Himalayan

if an a rectangular (and not a square) is inscribed into a circle its not a circle but an ellipse. (see also OG 11 - page 133).
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Re: The figure above shows the shape of a tunnel entrance. If [#permalink] New post 17 Sep 2012, 08:50
1. Draw a diameter parallel to base of the entrance and mark the center as "O".

2. Let's name one corner of the base as "A" and other as "B".

3. Draw two connectors, one from "A" to "O" and the other from "B" to "O".

4. Complete the figure of circle. Arc AB is equal to 90 degrees since it is equal to 1/4 of total circle.

5. Turn back to constructed triangle. Angle AOB is equal to 90 because arc AB is also equal to 90.

6. Moreover triangle AOB is isosceles because both AO and OB are equal to radius of the circle.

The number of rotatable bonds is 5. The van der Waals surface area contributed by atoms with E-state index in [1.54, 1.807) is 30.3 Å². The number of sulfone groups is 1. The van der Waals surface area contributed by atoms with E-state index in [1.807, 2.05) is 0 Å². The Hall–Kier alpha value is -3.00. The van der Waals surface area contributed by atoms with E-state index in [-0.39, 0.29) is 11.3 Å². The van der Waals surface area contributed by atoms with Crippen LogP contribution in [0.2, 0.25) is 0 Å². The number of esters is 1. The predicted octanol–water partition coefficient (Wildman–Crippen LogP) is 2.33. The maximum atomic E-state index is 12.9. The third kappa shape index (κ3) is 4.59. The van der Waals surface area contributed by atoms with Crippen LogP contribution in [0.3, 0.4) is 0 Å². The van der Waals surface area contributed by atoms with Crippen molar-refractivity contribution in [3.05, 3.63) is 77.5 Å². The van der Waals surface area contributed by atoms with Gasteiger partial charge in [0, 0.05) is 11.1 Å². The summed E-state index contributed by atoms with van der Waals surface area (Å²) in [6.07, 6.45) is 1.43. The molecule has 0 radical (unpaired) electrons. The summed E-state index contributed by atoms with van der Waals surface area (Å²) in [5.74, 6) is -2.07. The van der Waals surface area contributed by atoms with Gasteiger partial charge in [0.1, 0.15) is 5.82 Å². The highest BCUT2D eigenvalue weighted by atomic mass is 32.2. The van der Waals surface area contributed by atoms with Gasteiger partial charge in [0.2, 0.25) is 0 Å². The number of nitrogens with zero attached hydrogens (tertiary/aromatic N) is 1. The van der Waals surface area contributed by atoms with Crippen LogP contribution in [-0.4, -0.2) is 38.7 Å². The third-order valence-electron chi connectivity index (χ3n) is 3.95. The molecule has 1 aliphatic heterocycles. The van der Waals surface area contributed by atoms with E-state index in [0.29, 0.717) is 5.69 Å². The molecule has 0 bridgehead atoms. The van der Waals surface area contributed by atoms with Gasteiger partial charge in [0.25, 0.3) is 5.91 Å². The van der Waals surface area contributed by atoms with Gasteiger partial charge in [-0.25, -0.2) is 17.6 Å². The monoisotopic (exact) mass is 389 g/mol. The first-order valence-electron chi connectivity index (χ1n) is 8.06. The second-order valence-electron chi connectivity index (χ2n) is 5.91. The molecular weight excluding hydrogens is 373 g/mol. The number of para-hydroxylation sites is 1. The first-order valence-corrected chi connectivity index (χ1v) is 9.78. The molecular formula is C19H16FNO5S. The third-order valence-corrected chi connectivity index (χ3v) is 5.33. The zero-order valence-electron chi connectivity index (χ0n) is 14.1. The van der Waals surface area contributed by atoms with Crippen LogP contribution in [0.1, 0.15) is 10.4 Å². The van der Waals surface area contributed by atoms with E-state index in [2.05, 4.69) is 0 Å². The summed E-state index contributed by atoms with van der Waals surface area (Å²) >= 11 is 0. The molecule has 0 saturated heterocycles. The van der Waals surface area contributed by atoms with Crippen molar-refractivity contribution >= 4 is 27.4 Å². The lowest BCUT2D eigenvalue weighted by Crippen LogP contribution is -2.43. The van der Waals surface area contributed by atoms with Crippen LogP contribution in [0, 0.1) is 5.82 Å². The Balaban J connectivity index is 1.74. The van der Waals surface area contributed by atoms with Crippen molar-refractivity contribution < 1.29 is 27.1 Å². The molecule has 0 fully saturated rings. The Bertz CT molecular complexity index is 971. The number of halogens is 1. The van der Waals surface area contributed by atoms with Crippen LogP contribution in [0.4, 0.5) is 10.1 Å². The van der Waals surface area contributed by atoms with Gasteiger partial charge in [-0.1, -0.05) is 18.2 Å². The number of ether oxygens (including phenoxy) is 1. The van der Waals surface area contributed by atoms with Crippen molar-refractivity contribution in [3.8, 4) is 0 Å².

7. In that case, both AO and OB must be equal to 12^(1/2). Answer is "C".
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Re: The figure above shows the shape of a tunnel entrance. If [#permalink] New post 17 Sep 2012, 10:43
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Jamesk486 wrote:
The figure above shows the shape of a tunnel entrance. If the curved portion is of a circle and the base of the entrance is 12 feet across, what is the perimeter, in feet, of the curved portion of the entrance'?

(A) 9pi
(B) 12pi
(C) 9pi rt(2)
(D) 18pi
(E) 9pi/rt(2)

so how do you solve this??


The correct question is:

The figure above (in the attachment) shows the shape of a tunnel entrance. If the curved portion is 3/4 of a circle and the base of the entrance is 12 feet across, what is the perimeter, in feet, of the curved portion of the entrance'?